Matesan Studies Contentious Politics, Violence in the Middle East

This fall, Ioana Emy Matesan is teaching two sections of GOVT 157 Democracy and Dictatorship. Matesan is an expert on Middle Eastern politics. (Photo by Cynthia Rockwell)

Ioana Emy Matesan, assistant professor of government, is teaching two sections of GOVT 157 Democracy and Dictatorship. Matesan is an expert on Middle Eastern politics and joined the faculty this fall. (Photo by Cynthia Rockwell)

Q: Welcome to Wesleyan, Professor Matesan! Can you please tell us a little about your background?

A: I’m originally from Romania. I came to the U.S. for undergrad in 1998, and earned a degree in economics and political science from Monmouth College in Illinois. Coming from Romania, I had no sense of differences in states. I got together with a couple friends, and we looked at the admission of international students and amount of aid for them at different colleges, and we applied to the colleges with the most aid per international student. It was very much a cost-benefit analysis. I loved the small liberal arts college experience, which is one of the reasons why I love Wesleyan. It was a very good transition coming from Romania on my own at 18—I made meaningful connections with both faculty and students. After undergrad, I worked with a Romanian-American nonprofit, which I had volunteered with in Romania. They had incorporated as a 501(c)(3), and were looking for someone to start the fundraising arm in the U.S. We worked with families who were at risk of abandoning their children to orphanages because of economic or social problems. We offered tutoring and social activities for the children; we helped the parents get jobs, training, etc. After three years at the nonprofit, I decided to go to grad school at Arizona State, where I got my master’s in political science. Then I went on to Syracuse University and got my Ph.D. in political science. From there, I came to Wesleyan.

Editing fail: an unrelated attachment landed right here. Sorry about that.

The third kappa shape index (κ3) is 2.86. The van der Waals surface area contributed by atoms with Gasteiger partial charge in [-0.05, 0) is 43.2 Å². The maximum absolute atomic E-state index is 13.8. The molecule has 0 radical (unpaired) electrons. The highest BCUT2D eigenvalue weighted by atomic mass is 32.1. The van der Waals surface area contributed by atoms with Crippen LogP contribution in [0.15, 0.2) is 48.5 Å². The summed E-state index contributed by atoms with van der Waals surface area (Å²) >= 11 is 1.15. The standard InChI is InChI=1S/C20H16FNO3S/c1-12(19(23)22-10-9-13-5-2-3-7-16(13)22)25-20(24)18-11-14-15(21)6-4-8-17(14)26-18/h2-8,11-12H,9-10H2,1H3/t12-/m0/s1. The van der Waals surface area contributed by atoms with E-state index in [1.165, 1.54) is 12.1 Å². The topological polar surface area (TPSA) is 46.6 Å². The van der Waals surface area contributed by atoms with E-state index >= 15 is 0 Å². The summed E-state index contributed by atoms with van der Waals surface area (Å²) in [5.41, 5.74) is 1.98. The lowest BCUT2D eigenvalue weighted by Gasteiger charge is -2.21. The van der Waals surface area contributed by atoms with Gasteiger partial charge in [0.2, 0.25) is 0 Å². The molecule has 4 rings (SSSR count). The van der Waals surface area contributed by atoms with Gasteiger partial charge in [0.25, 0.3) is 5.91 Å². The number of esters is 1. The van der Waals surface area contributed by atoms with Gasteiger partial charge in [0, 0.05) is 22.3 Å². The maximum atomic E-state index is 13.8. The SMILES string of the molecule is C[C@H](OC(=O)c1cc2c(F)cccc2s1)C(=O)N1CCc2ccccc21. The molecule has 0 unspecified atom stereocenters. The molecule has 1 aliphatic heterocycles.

Q: How did you become interested in studying Middle Eastern politics?

A: I specialize in contentious politics and political violence, with a regional focus in the Middle East. The very first time I became interested in this topic was when I attended a youth UN conference in 1993. There, I met children from Israel and Palestine. I learned a lot about the conflict, but it also became very real, and I suddenly had friends I could associate with both sides. That’s what made me interested in Middle East politics, and global affairs more generally. When I first came to the U.S., I thought I would study Romania, but somehow I always found myself pulled more toward the Middle East. In undergrad, I did a semester focusing on the Israeli-Palestinian conflict, and it was right around that time that the second intifada erupted. For my master’s, I also found myself drawn toward the region, and I became very interested in Islamist groups. At Syracuse I continued to work on Middle East politics, but for my dissertation, I decided to do a cross-regional analysis of Islamist group in Egypt and Indonesia.

Q: Please tell us more about your Ph.D. dissertation, titled, “The Dynamics of Violent Escalation and De-escalation: Explaining Change in Islamist Strategies in Egypt and Indonesia.”

A: My dissertation looks at how change happens in Islamic groups, and when it is that they choose to adopt violent tactics or to renounce violent tactics. I am particularly interested in understanding why, when and how groups that resort to armed struggle decide to purposefully abandon or even delegitimize violent tactics. A lot of research has focused on why different organizations adopt violence, and there has been an assumption that understanding this will allow us to understand why they renounce violence. But I think that’s problematic on several levels, and empirically scholars are increasingly finding that there are many reasons why individuals and groups drop their weapons. I sought to understand what pulls different groups toward tactics, and what causal mechanisms underlie violent escalation or de-escalation. To understand these dynamics I looked at several Islamist groups in Egypt and Indonesia, and traced their tactical changes and ideological shifts over time.